# Collaborative Filtering for Implicit Feedback Datasets

I'm building a recommendation engine using ALS, as described in the title document.

I'm confused about a few points:

1. How should one interpret both X&Y, where X and Y are "factor vectors in the latent space" for both users and items, respectively. More specifically, once I factor Q (mxn) into X, which is mxr, how does one interpret the columns of X? Similarly, Y is an rxn dimensional matrix, what does each row correspond to? Here "r" is the rank of the reduced subspace. I'm looking for some sort heurestic interpretation for both X&Y.

2. How does one efficiently update this representation with new data? It seems that with each new piece of information, one must recompute both X&Y. Am I missing a trick?

Thanks

1. These low-rank approximations are quite hard to interpret. Moreover, once you've got your $X$ and $Y$ such that $X Y^T \approx Q$ you can apply an unitary transformation $U$ to them to obtain $X_* = X U$ and $Y_* = Y U$ which leads to $X_* Y_*^T = X U U^T Y^T = X Y^T$.

This means that there are many possible solutions (each $X U$ for different $U$ is as good as the other one). This also harms interpretability in my opinion: suppose there is some "true" or "interpretable" factorization that learns low-rank representations of items and users where components of of user/item's vector mean something like "how much of comedy there is in this film" or "how much this user loves comedies", these components are distinct and uncorrelated. With the above result what you're most likely to get is a vector whose components is a mix of those desirable and interpretable components. Unfortunately, you can't "unmix" them because you don't know mixing matrix $U$.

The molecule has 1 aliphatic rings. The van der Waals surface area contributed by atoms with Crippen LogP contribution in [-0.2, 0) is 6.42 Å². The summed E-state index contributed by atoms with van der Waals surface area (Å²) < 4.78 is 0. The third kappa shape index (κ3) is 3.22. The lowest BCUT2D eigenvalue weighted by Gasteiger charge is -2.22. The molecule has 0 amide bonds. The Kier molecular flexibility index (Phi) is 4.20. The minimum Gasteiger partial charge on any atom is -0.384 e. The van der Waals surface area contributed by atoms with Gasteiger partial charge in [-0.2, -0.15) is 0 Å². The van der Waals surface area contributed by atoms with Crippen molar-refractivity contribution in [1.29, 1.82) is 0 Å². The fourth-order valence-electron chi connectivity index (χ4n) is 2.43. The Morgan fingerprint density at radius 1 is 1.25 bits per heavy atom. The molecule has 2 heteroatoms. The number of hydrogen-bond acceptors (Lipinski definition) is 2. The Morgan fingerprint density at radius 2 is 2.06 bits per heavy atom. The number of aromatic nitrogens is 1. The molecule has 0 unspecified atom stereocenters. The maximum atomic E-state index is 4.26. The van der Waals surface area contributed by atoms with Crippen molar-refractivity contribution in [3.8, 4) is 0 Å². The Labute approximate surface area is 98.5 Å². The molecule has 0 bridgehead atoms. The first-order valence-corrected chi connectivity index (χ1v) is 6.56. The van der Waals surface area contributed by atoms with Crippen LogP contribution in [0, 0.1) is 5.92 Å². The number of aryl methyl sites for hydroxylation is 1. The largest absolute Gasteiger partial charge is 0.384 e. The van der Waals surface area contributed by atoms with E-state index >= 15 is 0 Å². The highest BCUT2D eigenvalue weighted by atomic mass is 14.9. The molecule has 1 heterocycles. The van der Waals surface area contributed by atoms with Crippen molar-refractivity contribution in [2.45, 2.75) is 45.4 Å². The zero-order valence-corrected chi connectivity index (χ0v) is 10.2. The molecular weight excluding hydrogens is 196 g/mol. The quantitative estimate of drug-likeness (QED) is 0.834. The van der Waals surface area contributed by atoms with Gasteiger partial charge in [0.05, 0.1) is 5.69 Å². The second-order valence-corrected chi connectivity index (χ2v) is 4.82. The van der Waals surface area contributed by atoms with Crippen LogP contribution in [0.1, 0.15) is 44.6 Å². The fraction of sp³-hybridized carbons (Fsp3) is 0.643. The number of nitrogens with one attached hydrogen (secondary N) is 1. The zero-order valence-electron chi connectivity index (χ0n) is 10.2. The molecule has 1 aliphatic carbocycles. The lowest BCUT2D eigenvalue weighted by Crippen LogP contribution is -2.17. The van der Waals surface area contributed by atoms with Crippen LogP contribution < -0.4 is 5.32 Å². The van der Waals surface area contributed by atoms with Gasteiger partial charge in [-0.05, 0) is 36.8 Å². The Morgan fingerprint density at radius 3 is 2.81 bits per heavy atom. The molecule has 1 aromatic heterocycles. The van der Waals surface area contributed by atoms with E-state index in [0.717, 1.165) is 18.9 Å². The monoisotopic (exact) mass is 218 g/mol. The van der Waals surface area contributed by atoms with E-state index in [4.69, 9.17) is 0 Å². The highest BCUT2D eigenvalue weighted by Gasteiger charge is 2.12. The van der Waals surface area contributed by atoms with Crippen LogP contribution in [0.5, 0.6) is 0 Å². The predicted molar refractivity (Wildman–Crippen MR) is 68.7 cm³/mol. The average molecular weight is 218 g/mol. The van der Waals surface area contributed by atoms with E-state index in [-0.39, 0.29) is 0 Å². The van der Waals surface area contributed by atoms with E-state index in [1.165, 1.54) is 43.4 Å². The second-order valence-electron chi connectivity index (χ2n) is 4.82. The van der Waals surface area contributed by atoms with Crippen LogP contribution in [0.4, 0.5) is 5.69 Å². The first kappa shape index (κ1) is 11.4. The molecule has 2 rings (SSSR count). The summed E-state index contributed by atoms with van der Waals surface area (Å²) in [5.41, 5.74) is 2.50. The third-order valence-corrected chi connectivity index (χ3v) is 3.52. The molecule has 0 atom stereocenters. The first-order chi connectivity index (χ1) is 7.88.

If you seek interpretability, you can try topic modeling techniques (collaborative filtering is mostly topic modeling where documents are users and words are items being recommended), in particular LDA. I'm not sure though if it'll work good with implicit feedback.

2. Efficient online update is troubling, indeed. In general, you might want to re-train your model from scratch on all current data each night or once a week. In the meanwhile you can do something like a online update each time you observe $q_{ui}$:

• One possibility is to fix everything but $u$-th row and $i$-th column of $Q$ and solve optimization problem for $X_u$ and $Y_i$
• Another option is to make a little stochastic gradient descent step towards the optimum. When you observe $q_{ui}$ you essentially add another term into your loss: $l_{ui} = c_{ui} (q_{ui} - x_u^T y_i)^2$. With stochastic gradient descent you update $x_u$ and $y_i$ as follows:

$$x_u \leftarrow x_u - \alpha \frac{\partial l_{ui}}{\partial x_u}$$ $$y_i \leftarrow y_i - \alpha \frac{\partial l_{ui}}{\partial y_i}$$

Both approaches are hacky and are not guaranteed to work. It'd better to resort to some model that was designed with online updates in mind.

• Actually the stochastic gradient descent approach you suggested has been shown to work quite well in practice. Take a look at Fig 5 in this paper. The authors show that incrementally updating this way works almost as well as retraining the entire model. In fact, they report an error of 1% at most between the two approaches. – Antimony May 4 '17 at 22:23